Macs and PCs use different formats for disks, but there are many ways of making them work together, writes Stephen Pritchard
The Apple Macintosh has always been slightly non-conformist. When IBM was as famous for its grey suits as its mainframes, Apple executives preferred more casual, Californian attire. When the computer industry embraced IBM's standard for a desktop PC, using Intel processors, Apple chose Motorola. When the personal computer market embraced Windows, Microsoft's graphical interface, the Mac kept faith with its own, proprietary system.

As a result, Macintosh users tend to be a fiercely loyal lot, ever ready to sing the praises of the Mac and deride the PC. But the most fervent Mac loyalist cannot deny that incompatibility with the ubiquitous PC and its ubiquitous software can be a nuisance. Even Apple now realises this, with "compatibility" its buzzword for 1995, and machines that will run PC programs plugged in the press and on prime-time television.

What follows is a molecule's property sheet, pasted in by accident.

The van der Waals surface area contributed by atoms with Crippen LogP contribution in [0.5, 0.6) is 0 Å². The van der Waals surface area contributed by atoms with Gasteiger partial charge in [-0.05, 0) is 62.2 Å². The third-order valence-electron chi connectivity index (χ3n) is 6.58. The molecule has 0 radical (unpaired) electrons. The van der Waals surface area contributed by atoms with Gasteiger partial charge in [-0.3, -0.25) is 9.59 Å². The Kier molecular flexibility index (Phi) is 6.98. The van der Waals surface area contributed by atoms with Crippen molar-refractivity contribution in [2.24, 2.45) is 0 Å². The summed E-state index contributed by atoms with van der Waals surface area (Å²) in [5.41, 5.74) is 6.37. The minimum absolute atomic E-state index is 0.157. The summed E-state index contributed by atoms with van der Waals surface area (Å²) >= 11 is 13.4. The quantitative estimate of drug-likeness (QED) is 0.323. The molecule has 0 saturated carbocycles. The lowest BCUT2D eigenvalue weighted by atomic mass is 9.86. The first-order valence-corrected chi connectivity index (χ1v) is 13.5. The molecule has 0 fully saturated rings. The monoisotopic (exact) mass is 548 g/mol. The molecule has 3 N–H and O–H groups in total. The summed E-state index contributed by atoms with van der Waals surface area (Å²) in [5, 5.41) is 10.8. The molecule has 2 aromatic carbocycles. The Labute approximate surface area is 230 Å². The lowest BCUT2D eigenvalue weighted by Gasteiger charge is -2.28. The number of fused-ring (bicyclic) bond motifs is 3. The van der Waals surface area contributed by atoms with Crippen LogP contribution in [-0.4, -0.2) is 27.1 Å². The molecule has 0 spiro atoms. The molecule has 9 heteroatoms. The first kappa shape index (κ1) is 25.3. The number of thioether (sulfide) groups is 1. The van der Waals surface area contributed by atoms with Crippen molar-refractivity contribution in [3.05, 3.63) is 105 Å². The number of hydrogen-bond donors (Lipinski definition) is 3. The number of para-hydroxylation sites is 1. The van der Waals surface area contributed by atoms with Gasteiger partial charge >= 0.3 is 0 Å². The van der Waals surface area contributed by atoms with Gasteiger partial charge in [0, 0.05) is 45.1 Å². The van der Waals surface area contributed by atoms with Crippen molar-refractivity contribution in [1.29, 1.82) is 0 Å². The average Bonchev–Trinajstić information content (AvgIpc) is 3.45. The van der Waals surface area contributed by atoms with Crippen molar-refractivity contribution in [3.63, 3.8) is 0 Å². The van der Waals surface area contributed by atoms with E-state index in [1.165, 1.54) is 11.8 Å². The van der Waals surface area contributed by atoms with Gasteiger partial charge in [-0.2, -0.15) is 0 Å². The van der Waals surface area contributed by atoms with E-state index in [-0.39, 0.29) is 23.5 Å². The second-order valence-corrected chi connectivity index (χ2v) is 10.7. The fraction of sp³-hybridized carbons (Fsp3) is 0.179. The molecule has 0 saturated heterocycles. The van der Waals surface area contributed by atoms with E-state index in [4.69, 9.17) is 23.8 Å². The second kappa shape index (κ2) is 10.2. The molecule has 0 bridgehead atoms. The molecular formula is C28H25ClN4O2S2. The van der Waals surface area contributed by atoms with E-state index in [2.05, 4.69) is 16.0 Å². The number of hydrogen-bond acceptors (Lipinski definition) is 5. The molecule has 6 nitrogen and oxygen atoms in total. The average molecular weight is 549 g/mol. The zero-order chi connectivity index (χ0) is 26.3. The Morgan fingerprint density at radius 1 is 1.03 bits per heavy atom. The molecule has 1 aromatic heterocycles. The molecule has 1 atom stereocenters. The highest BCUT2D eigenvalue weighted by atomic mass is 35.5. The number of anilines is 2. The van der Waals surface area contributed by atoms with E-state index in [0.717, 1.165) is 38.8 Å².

There are plenty of PC-Mac compatibility horror stories. At a regional newspaper, no one could copy a Macintosh file to the PC-based editorial system. Eventually, the article was laser-printed from a Mac, and scanned into a PC using optical character recognition software.

That was almost certainly unnecessary. Although Macs and PCs use different formats for disks, all current Macs (and almost all older ones) can read or write floppy disks in Dos format. By saving a file on to a (Dos) disk as a text-only Ascii file, you can reload it into a PC and work on it from there.

Many programs can translate the file back into a language they understand. For example, if you save a Mac Word file as "plain text", a WordPerfect file on a PC will decide it is WordPerfect 4.2 and happily use it.

This is fine if all you want to work with is text. But even a fairly basic word processor now supports multiple columns, coloured text, boxes, graphs and other fancy formatting. Recreating that from raw text in, say, a 30-page report would be more than time-consuming. Ideally, one machine should be able to read or "translate" the file and all its formatting from another.